Don’t break your fast with a feast or you may put on weight instead of losing it.
If you are not careful, food eaten during the pre-dawn and dusk meals can cause some weight gain.
Dr Razeen Mahroof, an anaesthetist from Oxford, says feasting during the non-fasting hours can be unhealthy. He recommends approaching the fast with discipline, or an opportunity to lose weight and be healthier could be wasted.
“The underlying message behind Ramadan is self-discipline and self-control,” he says. “This shouldn’t fall apart at the end of the day”.
A balanced diet
Those observing the fast should have at least two meals a day – the pre-dawn meal (Suhoor) and a meal at dusk (Iftar).
Dr Mahroof says your food intake should be simple and not differ too much from your normal diet. It should contain foods from all the major food groups:
- fruit and vegetables
- bread, cereals and potatoes
- meat, fish or alternatives
- milk and dairy foods
- foods containing fat and sugar
Complex carbohydrates are foods that help release energy slowly during the long hours of fasting. They are found in foods such as barley, wheat, oats, millet, semolina, beans, lentils, wholemeal flour and basmati rice.
Fibre-rich foods are also digested slowly and include bran, cereals, whole wheat, grains and seeds, potatoes with the skin on, vegetables such as green beans, and almost all fruit, including apricots, prunes and figs.
Foods to avoid are the fast-burning, heavily processed foods that contain refined carbohydrates (sugar and white flour), as well as fatty food (such as cakes, biscuits, chocolates and sweets such as Indian mithai).
It’s also worth avoiding caffeine-based drinks such as tea, coffee and cola. Caffeine is a diuretic and stimulates faster water loss through urination.
Suhoor, the pre-dawn meal, should be a wholesome, moderate meal that is filling and provides enough energy for many hours.
“Suhoor should be light and include slow digesting food like pitta bread, salad, cereal (especially oats) or toast, so that you have a constant release of energy,” Dr Mahroof says.
“It’s important to have some fluids with vitamins, such as fruit juice or fruit. Some people have isotonic drinks (such as Lucozade) to replace any lost salts.”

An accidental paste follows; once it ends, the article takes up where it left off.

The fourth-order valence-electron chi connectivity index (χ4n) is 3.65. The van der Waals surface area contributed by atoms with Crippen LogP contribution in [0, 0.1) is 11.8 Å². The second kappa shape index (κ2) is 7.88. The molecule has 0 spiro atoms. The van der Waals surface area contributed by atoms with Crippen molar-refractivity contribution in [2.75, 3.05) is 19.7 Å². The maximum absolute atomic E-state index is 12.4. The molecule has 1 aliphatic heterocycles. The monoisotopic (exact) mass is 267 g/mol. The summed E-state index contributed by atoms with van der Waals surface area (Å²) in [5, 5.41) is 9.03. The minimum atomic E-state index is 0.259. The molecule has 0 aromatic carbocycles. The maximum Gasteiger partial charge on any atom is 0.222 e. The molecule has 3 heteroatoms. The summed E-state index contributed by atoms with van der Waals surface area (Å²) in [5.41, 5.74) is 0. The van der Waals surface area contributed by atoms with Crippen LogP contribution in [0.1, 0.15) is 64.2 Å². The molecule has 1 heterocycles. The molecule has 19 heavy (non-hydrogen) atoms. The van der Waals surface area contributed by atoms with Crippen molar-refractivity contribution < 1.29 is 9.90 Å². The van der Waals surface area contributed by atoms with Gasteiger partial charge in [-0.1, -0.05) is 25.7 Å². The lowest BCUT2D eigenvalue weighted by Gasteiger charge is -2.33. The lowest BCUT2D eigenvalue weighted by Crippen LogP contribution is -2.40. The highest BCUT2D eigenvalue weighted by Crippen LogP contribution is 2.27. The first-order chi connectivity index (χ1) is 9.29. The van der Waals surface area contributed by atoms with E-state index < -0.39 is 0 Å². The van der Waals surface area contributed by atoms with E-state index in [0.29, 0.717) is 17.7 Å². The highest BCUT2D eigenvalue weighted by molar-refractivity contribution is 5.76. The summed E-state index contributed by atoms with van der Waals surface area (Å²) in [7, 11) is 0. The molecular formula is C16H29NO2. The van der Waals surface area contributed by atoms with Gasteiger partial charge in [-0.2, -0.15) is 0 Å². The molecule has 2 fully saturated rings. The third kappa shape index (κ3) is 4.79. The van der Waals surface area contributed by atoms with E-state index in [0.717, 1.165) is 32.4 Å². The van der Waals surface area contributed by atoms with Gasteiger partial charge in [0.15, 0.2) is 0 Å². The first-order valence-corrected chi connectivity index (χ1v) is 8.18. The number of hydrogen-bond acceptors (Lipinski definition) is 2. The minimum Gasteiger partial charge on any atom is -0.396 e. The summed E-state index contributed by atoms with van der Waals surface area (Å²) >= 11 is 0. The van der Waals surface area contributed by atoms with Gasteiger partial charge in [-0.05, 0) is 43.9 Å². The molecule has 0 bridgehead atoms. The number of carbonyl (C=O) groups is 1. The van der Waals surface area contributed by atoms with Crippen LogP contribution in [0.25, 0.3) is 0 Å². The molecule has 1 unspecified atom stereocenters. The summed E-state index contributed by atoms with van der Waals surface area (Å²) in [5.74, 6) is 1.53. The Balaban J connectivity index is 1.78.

It’s customary for Muslims to break the fast (Iftar) with some dates, in accordance with the Prophetic traditions.
Dates will provide a burst of energy. Fruit juices will also have a similar, revitalising effect. Start by drinking plenty of water, which helps rehydration and reduces the chances of overindulgence. Avoid the rich, special dishes that traditionally celebrate the fast.
Foods to avoid
- deep-fried foods – such as pakoras, samosas and fried dumplings
- high-sugar and high-fat foods – including sweets such as gulab jamun, rasgulla and balushahi
- high-fat cooked foods – such as parathas, oily curries and greasy pastries
- baked samosas and boiled dumplings
- chapattis made without oil
- baked or grilled meat and chicken
- homemade pastry using just a single layer
- milk-based sweets and puddings, such as rasmalai and barfee
Cooking methods to avoid
- deep frying
- excessive use of oil
Healthy cooking methods
shallow frying (usually there is little difference in taste)
grilling or baking is healthier and helps retain the taste and original flavour of the food, especially with chicken and fish
Avoid carbon monoxide poisoning while cooking
Carbon monoxide is a poisonous gas that has no smell or taste and which, when breathed in, can make you unwell and can kill. Cooking for large numbers of people using oversized pots on gas stoves has been shown to cause the build-up of carbon monoxide in some homes, particularly those that aren’t well ventilated.
Therefore, if you are planning to cater for large numbers of people at your home – for example, at a pre- or post-Ramadan gathering – it’s important that you don’t use oversized pots on your gas stove and don’t place foil around the burners.